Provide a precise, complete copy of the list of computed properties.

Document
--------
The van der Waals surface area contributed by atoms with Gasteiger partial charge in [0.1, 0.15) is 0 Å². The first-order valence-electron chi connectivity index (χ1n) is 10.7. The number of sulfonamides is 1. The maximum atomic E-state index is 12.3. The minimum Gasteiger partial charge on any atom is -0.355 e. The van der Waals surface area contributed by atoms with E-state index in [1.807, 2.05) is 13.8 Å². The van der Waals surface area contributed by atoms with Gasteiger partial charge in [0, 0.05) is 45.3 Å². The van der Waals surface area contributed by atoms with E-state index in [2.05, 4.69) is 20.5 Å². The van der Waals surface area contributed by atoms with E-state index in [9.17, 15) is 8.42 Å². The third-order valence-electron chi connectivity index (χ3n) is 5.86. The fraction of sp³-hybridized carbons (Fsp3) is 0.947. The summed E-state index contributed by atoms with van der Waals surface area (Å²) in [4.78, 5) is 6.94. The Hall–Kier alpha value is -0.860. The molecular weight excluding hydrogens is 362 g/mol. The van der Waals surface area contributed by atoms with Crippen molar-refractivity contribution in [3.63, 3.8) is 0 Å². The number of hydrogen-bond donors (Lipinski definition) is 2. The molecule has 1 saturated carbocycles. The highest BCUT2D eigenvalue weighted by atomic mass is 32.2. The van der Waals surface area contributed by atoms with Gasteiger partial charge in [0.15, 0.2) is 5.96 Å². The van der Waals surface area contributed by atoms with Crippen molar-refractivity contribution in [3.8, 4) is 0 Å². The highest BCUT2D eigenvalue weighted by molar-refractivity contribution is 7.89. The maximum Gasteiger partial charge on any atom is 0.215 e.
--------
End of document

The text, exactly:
The van der Waals surface area contributed by atoms with Gasteiger partial charge in [0.1, 0.15) is 0 Å². The first-order valence-electron chi connectivity index (χ1n) is 10.7. The number of sulfonamides is 1. The maximum atomic E-state index is 12.3. The minimum Gasteiger partial charge on any atom is -0.355 e. The van der Waals surface area contributed by atoms with E-state index in [1.807, 2.05) is 13.8 Å². The van der Waals surface area contributed by atoms with Gasteiger partial charge in [0, 0.05) is 45.3 Å². The van der Waals surface area contributed by atoms with E-state index in [2.05, 4.69) is 20.5 Å². The van der Waals surface area contributed by atoms with E-state index in [9.17, 15) is 8.42 Å². The third-order valence-electron chi connectivity index (χ3n) is 5.86. The fraction of sp³-hybridized carbons (Fsp3) is 0.947. The summed E-state index contributed by atoms with van der Waals surface area (Å²) in [4.78, 5) is 6.94. The Hall–Kier alpha value is -0.860. The molecular weight excluding hydrogens is 362 g/mol. The van der Waals surface area contributed by atoms with Crippen molar-refractivity contribution in [3.63, 3.8) is 0 Å². The number of hydrogen-bond donors (Lipinski definition) is 2. The molecule has 1 saturated carbocycles. The highest BCUT2D eigenvalue weighted by atomic mass is 32.2. The van der Waals surface area contributed by atoms with Gasteiger partial charge in [0.15, 0.2) is 5.96 Å². The van der Waals surface area contributed by atoms with Crippen molar-refractivity contribution in [3.8, 4) is 0 Å². The highest BCUT2D eigenvalue weighted by molar-refractivity contribution is 7.89. The maximum Gasteiger partial charge on any atom is 0.215 e.